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There is a very good chance that the best-selling wine brand in California isn’t from California. It’s not Josh or Barefoot or Coppola, or Two Buck Chuck. It’s an Italian import called Stella Rosa, created by the Ribolis, a fourth-generation wine family based in Lincoln Heights. IS IT OR ISN’T IT CALIFORNIA’S TOP SELLER? ARENT THERE STATS TO BACK THIS UP?

With the help of their Italian winemaking partners, the Ribolis debuted the product in 2003: Fifteen years later, according to data from the Nielsen Co, Stella Rosa is the top-selling import brand in the country. According to the industry analyst Market Watch, sales will exceed 2 million cases this year. The brand has been performing double-digit growth almost since its inception, and its popularity shows no signs of slowing.

You may not have tasted Stella Rosa wines (there are 22 different bottlings, or flavors) but you can’t help but be familiar with the brand. You may have seen their float in the 2014 Rose Parade (they’ll have one in 2019 also), or seen their airplane banners at the beach.

But you’re probably most familiar with the brand if you drive in Los Angeles, Orange County, San Diego or Las Vegas, because then you’ve seen the billboards. There are 400 of them scattered across the country, the company estimates, extolling you to “Taste the Magic” and to “Stellabrate,” replete with imagery exalting a lifestyle that seems exceptionally upscale, shiny and happy. So if you’ve never stellabrated, perhaps it’s time to get acquainted.


For more than a century, through four generations, the Riboli family has been making, importing and selling wine. Even through Prohibition, when they landed a contract to make sacramental wine for Roman Catholic masses, they’ve made wine — all kinds of wine, from jug wines to appellation wines, from fruit sources all over California (much of it now comes from estate vineyards on the Central Coast).


They sell these wines direct, in their bustling Lincoln Heights winery tasting room, which houses a restaurant, a gift shop, and doubles, quite naturally, as a front line for market research.

Fifteen years ago, Anthony Riboli and his father, Santo, noticed the rise in demand for a relatively obscure class of Italian low-alcohol sparkling wine called Moscato d’Asti, made in the northern region of Piedmont. As winery owners of Italian heritage they knew these wines, and had long imported them.


Occasionally in the tasting room, the staff would take queries from patrons asking if there was such a thing as a red Moscato d’Asti.

“They were interested in the health benefits of red wine,” says Riboli.

Riboli put the question to his Italian winery partners, Capetta and the Santero brothers. The wineries came back with a half dozen prototypical blends, and Stella Rosa red was born.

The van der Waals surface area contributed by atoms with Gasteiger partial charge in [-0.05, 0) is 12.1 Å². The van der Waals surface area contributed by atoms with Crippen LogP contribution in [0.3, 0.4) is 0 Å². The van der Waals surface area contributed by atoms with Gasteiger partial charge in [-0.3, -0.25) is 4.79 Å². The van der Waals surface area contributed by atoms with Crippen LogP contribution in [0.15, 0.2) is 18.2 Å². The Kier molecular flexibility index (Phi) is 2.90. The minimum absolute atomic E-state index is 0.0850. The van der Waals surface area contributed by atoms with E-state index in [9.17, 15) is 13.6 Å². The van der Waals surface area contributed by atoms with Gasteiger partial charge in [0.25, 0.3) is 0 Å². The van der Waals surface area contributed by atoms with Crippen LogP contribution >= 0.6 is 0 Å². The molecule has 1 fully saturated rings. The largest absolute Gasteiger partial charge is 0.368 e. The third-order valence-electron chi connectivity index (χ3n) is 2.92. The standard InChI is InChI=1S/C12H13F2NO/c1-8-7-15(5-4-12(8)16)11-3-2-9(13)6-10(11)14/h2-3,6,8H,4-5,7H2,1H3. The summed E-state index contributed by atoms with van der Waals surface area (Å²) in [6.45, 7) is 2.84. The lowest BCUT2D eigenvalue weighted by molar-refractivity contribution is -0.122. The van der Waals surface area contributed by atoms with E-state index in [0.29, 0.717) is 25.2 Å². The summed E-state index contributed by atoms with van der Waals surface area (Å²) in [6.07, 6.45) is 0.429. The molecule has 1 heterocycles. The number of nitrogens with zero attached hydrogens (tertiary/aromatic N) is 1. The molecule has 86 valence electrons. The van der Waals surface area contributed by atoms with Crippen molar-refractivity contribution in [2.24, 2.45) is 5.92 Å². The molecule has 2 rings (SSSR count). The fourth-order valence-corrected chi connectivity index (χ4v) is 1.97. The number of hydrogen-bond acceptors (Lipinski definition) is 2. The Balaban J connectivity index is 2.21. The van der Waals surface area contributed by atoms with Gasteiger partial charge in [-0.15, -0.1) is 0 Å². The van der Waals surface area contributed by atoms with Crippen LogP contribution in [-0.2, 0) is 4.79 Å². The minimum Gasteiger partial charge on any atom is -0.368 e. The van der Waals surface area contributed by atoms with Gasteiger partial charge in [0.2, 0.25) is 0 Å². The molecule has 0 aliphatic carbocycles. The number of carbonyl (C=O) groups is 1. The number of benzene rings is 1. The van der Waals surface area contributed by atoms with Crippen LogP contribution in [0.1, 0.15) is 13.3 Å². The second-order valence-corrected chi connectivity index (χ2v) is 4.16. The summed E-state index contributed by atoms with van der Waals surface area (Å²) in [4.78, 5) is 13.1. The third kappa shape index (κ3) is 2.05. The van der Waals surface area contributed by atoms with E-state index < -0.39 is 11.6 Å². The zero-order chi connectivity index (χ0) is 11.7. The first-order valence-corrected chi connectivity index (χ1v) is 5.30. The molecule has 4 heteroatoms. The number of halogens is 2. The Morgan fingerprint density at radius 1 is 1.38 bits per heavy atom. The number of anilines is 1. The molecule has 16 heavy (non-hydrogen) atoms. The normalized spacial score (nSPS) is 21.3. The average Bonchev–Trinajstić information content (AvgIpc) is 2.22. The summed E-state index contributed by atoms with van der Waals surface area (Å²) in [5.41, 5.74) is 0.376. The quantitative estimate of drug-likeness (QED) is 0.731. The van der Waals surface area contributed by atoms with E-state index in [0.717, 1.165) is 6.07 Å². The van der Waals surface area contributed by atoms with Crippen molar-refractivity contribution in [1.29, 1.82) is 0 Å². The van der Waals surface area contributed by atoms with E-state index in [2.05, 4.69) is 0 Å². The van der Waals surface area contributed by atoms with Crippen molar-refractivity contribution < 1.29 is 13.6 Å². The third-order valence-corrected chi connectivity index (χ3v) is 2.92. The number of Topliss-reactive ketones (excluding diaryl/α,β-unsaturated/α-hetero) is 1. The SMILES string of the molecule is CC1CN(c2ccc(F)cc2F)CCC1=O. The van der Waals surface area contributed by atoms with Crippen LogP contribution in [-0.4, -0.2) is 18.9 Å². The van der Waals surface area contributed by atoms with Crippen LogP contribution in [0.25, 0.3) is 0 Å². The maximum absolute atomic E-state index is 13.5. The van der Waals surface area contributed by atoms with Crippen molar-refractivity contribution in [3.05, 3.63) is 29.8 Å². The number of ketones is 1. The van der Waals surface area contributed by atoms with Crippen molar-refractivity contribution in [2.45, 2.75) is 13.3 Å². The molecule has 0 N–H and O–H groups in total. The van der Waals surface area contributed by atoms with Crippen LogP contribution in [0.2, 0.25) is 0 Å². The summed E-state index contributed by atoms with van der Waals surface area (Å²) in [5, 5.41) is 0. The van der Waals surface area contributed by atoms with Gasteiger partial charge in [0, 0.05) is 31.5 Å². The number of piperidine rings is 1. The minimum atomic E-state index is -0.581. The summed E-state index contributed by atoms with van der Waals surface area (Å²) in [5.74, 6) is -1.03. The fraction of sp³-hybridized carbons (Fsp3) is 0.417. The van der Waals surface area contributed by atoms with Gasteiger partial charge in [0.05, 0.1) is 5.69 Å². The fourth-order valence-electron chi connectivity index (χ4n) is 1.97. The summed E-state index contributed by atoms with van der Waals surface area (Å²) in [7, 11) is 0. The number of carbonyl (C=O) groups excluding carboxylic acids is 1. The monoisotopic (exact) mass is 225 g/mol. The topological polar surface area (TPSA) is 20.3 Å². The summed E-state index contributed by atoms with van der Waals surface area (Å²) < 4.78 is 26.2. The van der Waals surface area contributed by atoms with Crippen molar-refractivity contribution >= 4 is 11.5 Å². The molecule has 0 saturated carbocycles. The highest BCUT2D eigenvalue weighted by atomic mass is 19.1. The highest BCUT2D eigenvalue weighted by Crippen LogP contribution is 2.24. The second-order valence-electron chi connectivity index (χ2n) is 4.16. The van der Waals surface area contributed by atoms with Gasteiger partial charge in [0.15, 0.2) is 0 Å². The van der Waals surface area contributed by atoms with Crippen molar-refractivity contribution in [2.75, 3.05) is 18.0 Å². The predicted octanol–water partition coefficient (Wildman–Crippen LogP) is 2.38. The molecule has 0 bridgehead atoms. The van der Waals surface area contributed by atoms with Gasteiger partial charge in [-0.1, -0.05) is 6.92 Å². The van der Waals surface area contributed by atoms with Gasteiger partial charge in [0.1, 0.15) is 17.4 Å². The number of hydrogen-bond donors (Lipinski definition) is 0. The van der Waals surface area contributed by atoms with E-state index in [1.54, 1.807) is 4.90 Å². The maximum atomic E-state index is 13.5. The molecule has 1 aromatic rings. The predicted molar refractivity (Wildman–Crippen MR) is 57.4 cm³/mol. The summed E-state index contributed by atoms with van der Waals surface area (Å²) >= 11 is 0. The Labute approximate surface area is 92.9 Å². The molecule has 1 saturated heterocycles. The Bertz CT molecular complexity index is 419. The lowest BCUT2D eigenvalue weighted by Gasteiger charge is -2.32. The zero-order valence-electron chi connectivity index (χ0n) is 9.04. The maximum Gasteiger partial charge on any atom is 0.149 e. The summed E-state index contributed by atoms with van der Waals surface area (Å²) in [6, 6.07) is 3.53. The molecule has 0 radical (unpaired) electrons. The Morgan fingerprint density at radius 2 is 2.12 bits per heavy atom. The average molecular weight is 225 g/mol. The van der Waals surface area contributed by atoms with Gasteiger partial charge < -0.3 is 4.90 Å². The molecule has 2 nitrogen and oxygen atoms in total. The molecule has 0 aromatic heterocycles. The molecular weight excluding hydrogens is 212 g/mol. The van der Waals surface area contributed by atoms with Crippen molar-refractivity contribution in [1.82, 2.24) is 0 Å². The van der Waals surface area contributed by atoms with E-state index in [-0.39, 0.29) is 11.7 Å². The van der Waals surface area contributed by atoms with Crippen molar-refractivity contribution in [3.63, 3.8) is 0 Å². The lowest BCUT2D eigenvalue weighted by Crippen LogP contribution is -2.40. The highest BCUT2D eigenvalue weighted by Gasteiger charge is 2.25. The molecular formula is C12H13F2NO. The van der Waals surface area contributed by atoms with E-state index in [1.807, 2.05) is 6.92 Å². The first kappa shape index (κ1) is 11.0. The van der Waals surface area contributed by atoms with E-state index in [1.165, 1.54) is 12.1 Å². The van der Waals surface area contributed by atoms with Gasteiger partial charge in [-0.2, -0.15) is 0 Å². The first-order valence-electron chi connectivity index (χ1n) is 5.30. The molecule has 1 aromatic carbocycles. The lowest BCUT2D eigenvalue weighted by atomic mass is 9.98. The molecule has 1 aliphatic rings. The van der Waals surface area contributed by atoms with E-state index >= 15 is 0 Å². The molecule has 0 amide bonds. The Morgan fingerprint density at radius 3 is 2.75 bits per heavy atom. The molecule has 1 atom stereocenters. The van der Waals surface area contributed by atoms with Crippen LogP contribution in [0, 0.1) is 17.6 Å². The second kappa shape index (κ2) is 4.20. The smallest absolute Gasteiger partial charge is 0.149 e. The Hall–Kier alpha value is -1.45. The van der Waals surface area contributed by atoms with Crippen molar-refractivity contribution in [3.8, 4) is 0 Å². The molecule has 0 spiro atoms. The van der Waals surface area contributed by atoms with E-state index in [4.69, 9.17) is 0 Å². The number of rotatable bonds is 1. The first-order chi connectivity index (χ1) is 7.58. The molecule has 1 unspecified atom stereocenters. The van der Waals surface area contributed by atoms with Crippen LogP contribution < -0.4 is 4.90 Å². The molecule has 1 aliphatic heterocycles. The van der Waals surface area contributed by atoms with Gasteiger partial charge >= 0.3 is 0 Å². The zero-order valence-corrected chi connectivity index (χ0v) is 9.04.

Stella Rosa wines come in at around 5.5% alcohol by volume, or less than half of an average bottle of wine. That arrested fermentation leaves plenty of residual sugar, and the wine is lightly frizzante, which gives them a more pleasant mouthfeel.MEANING TINGLE??


That first 1,000 cases of wine were sold in two weeks. The Ribolis re-upped immediately, and have been re-upping ever since, adding wines, flavors, testing different tiers, different colors, different flavor combinations.

Each morning, crowds file into the tasting room at 11 a.m., to buy Stella Rosa wines, t-shirts, tote bags, fans, scented candles, lip balms, and jars of Stella Rosa marinara. Cases are stacked chest high in the display room and are restocked daily.

Sales are particularly strong with women, as well as Hispanic and Asian buyers; Anthony Riboli will tell you that their tasting room is just like the melting pot that is Los Angeles, and in the several hours I spent there, I saw no reason to dispute this.

The success of Stella Rosa has been an unexpected boon to the Riboli’s more serious winemaking efforts, affording them the capital to purchase vineyard land and facilities.


So how, you ask, does it taste? The Stella Rosa wines resemble wine, they’re reminiscent of wine, but no one who drinks wine regularly would mistake these flavors for wine. To my palate they have at least as much in common with soft drinks (Seven-Up comes to mind) as they do with, say, Robert Mondavi Cabernet.

But if you don’t drink Robert Mondavi Cabernet, then this comparison may be meaningless to you. You may not be troubled by the rush of sugar, the jumbled terpenic flavors that frame the wine as a stand-in for the missing alcohol. And you may enjoy the sodapop sweetness, which ameliorates any perception of flaws, at least until the finish.

Residual sugar in wine, of course, isn’t anything new — hundreds of more expensive wines, from Kendall Jackson Vintner’s Reserve to Meiomi Pinot Noir and the Prisoner, employ it to make their wines taste more plush and seductive. And residual sugar inhabits literally thousands of wines from Germany, Austria, France, from all over the world.

Stella Rosa is decidedly better than Boone’s Farm, than Arbor Mist, than Almond Champagne or MD 20/20 “Banana Red” or any of the hundreds of concoctions with lurid colors, additives, and cloying sweetness that crowd supermarket and bodega shelves. Stella Rosa isn’t as fake as any of these, but that doesn’t make it altogether real, either.


Stella Rosa plainly occupies a niche that has been hiding in plain sight for decades. It serves to remind us that the wine market is at least two markets, one that takes itself very seriously, perhaps too seriously, that serves to distinguish itself from the mainstream beverage market. The other engages with that mainstream, seeks out commonalities with it, to sell wine that falls closer to its most common denominators.

The Riboli family — savvy, clever, and self-preserving — seems to move comfortably in both.



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